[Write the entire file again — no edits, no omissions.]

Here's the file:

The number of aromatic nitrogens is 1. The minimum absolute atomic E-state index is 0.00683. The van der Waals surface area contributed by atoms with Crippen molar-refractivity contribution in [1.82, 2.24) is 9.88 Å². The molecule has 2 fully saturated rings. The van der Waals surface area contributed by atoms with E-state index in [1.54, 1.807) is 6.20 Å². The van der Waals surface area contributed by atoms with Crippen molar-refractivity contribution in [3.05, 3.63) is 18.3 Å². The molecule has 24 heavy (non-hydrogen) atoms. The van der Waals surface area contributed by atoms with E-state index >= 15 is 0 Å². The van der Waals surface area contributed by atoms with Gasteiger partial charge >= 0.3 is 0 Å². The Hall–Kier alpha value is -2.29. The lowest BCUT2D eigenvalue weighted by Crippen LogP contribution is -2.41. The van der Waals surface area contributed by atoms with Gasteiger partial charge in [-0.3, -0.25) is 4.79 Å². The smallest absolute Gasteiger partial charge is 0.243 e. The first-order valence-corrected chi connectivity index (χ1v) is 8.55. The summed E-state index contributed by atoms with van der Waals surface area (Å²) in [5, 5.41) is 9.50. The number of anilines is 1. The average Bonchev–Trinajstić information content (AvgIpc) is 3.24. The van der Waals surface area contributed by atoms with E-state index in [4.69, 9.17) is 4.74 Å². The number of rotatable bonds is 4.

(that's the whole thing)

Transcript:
The number of aromatic nitrogens is 1. The minimum absolute atomic E-state index is 0.00683. The van der Waals surface area contributed by atoms with Crippen molar-refractivity contribution in [1.82, 2.24) is 9.88 Å². The molecule has 2 fully saturated rings. The van der Waals surface area contributed by atoms with E-state index in [1.54, 1.807) is 6.20 Å². The van der Waals surface area contributed by atoms with Crippen molar-refractivity contribution in [3.05, 3.63) is 18.3 Å². The molecule has 24 heavy (non-hydrogen) atoms. The van der Waals surface area contributed by atoms with E-state index >= 15 is 0 Å². The van der Waals surface area contributed by atoms with Gasteiger partial charge >= 0.3 is 0 Å². The Hall–Kier alpha value is -2.29. The lowest BCUT2D eigenvalue weighted by Crippen LogP contribution is -2.41. The van der Waals surface area contributed by atoms with Gasteiger partial charge in [-0.3, -0.25) is 4.79 Å². The smallest absolute Gasteiger partial charge is 0.243 e. The first-order valence-corrected chi connectivity index (χ1v) is 8.55. The summed E-state index contributed by atoms with van der Waals surface area (Å²) in [5, 5.41) is 9.50. The number of anilines is 1. The average Bonchev–Trinajstić information content (AvgIpc) is 3.24. The van der Waals surface area contributed by atoms with E-state index in [4.69, 9.17) is 4.74 Å². The number of rotatable bonds is 4.